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Hopes and dreams on hold: the impact of COVID-19 on niche sports

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Hopes and dreams on hold: the impact of COVID-19 on niche sports
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In this episode of Unreported Europe Euronews’ Rodrigo Barbosa explores how the coronavirus has hit the careers of three high level athletes.

Like every aspect of life, the sports industry - worth globally more than 430 billion euros - has been badly affected by the coronavirus. On an individual level, however, the pandemic has also had a major impact on the vast majority of athletes. The lockdown restrictions across Europe have forced many of them to rethink both their careers and redefine professional futures and goals.

Sports psychologist Makis Chamalidis, co-author of the book “Champion dans la tête” or "Mind of a Champion” -, says the crisis has created, "a moment of uncertainty, with no real end in sight. We’ve seen athletes who’ve managed to do this, get organised, and others who have lost their bearings and had a little more difficulty staying focused.”

The Olympic dream on hold

With almost 100 international medals under his belt, including several European and World titles, Portuguese sprint canoeist Fernando Pimenta had his eyes set on the 2020 Olympic Games in Tokyo.

There is no doubt the moment I felt worst was when there was all the indecision about the Olympic Games (...) It was a moment when we felt as if the rug was being pulled from under our feet.
Fernando Pimenta
Olympic Sprint Canoeist

Like all Olympic athletes, Fernando now knows he’ll have to wait another year to give it his best shot and live his sporting dream. He says he is going to take advantage of the “extra year, to try to improve, if possible, even a little bit.”

“I would compare it to an injury"

Jeanne Collonge has a calm steely resilience that hides the fire of a champion. Winner of several IronMan events, this endurance triathlete was also the record holder, between 2012 and 2015, of one of the hardest long distance triathlons in the world, the Embrunman.

She stopped her career in 2017 to have a child. She slowly and steadily made her way back and 2020 was supposed to be her big come back year.

Jeanne compares the crisis to “an injury”, adding: "at first we’re in denial a bit. At the beginning we’re sad or even angry. And then we have to accept it, and above all, do everything we can to get used to the new situation.” Explaining that she feels at her best right now, Jeanne admits: “it’s a bit frustrating to feel good and not be able to express yourself in a race.”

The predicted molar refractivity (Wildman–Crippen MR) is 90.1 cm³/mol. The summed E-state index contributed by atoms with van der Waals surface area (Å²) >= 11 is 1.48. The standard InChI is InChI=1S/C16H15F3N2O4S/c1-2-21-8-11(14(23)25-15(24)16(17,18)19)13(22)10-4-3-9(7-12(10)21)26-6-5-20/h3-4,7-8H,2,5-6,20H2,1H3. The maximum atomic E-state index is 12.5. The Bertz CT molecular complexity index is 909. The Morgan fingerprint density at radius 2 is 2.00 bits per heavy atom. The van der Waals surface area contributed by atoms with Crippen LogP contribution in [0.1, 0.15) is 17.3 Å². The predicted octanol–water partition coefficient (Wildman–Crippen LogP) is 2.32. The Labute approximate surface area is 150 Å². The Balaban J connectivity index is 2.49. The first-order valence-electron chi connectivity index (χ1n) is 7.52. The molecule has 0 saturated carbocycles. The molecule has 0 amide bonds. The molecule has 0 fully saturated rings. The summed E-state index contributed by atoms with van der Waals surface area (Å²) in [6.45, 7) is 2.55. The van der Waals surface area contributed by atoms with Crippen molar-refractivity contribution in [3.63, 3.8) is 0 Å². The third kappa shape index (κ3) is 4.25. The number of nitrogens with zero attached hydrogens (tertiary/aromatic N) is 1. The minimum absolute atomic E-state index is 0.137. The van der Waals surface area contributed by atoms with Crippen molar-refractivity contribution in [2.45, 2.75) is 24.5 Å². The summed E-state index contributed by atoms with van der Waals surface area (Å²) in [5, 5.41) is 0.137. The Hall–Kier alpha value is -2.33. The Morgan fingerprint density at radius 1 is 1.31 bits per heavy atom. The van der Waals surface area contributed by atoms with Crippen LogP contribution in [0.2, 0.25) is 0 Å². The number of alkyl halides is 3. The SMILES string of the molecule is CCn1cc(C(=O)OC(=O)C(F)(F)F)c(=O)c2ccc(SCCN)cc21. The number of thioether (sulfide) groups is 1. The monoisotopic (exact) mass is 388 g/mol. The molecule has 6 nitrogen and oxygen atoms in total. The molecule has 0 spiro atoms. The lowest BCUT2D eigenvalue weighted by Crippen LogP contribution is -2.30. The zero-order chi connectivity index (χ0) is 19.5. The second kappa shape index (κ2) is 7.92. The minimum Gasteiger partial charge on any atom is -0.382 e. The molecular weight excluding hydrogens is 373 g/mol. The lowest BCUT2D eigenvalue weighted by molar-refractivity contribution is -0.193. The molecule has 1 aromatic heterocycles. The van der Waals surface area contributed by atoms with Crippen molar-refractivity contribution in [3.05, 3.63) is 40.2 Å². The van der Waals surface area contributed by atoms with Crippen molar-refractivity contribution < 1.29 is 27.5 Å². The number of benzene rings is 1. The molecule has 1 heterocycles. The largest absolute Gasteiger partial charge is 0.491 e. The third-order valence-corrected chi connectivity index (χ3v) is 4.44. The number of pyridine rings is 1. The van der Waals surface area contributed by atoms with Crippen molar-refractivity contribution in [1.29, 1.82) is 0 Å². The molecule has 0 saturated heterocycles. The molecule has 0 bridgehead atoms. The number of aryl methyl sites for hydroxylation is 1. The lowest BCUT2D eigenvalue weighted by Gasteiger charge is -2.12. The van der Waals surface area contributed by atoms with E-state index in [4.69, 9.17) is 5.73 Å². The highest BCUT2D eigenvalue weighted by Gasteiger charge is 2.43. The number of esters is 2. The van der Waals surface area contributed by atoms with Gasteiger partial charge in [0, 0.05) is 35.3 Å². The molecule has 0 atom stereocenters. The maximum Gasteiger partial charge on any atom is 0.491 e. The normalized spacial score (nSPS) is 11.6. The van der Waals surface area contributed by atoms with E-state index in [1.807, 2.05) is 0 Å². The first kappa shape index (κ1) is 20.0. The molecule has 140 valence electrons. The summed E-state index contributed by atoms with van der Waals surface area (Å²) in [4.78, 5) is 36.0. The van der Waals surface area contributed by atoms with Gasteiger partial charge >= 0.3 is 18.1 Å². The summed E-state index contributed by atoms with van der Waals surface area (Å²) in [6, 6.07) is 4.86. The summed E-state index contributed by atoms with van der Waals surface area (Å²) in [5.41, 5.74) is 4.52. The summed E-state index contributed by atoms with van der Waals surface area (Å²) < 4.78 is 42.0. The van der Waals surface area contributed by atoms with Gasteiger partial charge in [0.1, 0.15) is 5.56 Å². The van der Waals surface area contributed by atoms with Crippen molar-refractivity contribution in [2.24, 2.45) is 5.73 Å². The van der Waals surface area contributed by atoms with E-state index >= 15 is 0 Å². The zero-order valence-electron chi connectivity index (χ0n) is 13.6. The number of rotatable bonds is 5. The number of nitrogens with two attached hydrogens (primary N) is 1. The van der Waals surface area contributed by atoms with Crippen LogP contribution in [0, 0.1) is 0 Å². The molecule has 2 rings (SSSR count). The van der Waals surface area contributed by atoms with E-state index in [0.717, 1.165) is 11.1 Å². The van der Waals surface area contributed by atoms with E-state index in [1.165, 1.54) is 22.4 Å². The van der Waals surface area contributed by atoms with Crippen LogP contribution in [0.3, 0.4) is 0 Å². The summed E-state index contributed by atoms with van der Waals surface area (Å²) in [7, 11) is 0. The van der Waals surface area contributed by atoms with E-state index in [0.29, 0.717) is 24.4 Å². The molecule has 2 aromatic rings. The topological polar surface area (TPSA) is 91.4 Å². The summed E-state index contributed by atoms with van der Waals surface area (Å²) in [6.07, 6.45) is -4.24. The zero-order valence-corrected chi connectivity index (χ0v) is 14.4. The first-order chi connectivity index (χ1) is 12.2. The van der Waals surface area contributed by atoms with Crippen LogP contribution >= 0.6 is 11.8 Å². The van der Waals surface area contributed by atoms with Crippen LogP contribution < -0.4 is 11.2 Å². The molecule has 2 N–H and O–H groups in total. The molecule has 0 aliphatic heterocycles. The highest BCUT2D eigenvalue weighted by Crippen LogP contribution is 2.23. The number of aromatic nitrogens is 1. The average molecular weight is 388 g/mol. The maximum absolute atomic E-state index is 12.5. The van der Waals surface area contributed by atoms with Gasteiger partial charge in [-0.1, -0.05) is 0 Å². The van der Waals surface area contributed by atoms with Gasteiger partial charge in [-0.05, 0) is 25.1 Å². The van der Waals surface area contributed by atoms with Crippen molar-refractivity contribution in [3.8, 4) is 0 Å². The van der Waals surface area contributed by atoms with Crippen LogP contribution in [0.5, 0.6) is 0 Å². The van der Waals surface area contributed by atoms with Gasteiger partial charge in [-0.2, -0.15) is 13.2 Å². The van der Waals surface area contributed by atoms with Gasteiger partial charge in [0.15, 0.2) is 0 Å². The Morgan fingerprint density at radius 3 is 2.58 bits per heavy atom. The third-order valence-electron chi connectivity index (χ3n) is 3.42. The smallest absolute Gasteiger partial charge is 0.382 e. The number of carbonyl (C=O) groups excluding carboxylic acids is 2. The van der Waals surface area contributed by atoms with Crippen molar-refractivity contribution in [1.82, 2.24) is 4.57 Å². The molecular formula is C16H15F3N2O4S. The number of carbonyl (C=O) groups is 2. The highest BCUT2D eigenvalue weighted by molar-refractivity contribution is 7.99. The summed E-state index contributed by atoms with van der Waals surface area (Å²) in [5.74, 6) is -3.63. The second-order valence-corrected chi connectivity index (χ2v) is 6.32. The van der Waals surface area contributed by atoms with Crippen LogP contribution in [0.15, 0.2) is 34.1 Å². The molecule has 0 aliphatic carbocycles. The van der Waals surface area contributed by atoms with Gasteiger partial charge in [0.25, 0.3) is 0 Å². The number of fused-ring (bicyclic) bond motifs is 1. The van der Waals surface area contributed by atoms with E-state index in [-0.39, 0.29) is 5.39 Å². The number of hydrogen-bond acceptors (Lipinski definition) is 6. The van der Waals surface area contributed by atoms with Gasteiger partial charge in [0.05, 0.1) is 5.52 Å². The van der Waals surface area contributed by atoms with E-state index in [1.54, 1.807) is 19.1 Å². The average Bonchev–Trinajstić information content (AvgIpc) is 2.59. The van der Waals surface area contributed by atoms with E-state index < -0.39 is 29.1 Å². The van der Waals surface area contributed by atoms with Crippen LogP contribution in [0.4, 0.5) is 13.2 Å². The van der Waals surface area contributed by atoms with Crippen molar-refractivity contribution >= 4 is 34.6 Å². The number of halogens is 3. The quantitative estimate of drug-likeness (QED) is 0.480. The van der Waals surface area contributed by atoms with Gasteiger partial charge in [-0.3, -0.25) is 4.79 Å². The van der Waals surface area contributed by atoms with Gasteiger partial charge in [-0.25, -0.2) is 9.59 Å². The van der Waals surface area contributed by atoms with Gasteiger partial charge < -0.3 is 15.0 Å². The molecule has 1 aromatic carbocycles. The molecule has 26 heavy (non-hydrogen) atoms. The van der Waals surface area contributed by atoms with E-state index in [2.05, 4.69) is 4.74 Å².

Adjusting to the new normal

Living in Vermiglio, in the Dolomite mountains, Davide Magnini embodies the spirit of an “outdoor” athlete. At 22, he has already won several world and European ski mountaineering championships and is a rising star in the world of trail running, having won the mythical Marathon du Mont Blanc in 2019. He also came second in last year’s Golden Trail World Series, behind the “king” Kilian Jornet.

At the beginning it was tough, mentally, to train every day in a garage, on a treadmill. For an outdoor athlete like myself, who trains every day of the year outside, under no matter what conditions, it was tough.
Davide Magnini
Ski Mountaineer and Trail Runner

Even if he lives in a small village in the mountains, Davide says that he has strictly abided to the lockdown restrictions imposed by the Italian authorities, given the country's high rate of infection and knowing many of his fans look to him as a role model.

Niche sports harder hit

Canoeing, triathlon, ski mountaineering and trail running are all high-level sports but don’t enjoy the media coverage and worldwide attention of football or tennis.

Athletes in such sports are highly dependent on prize money and sponsorship. No competition means no prize money and, according to the Federation of the European Sporting Goods Industry (FESI), nearly half of all companies in the sports sector have suffered anything from between a 50 to 90 percent loss in revenue.

“There was a moment, when I saw that a lot of companies weren’t going to be able to hold on - that they would be forced to stop [their activity]… I thought that might be the case for the brands that support me,” says Jeanne.

When not doing triathlon, Jeanne works as a translator and wants to become and mental coach for athletes, insisting that it's important to “have other strings to your bow”.

Fortunately, for all three athletes, their sponsors have been keen to reassure them of their continued support throughout the pandemic. A survey by the European Sponsorship Association shows that despite the crisis, 72 percent of brands plan to honour their sponsoring commitments.

Strength through adversity

The future of sports competition is still uncertain for many, but with lockdown restrictions easing across Europe, the best athletes are quickly adapting and looking forward to a post-Covid world.

Fernando believes he thinks he’ll “come out stronger” from this period and still feels he'll get a chance to compete in 2020, even if it’s not the Olympics. Jeanne says that “if there are no races”, she'll work on her weaknesses and “try to progress to be ready for 2021”.

As for Davide, he believes this pandemic will change the world, but “it’s not going to alter the athletes’ desire and passion to do what they love most.”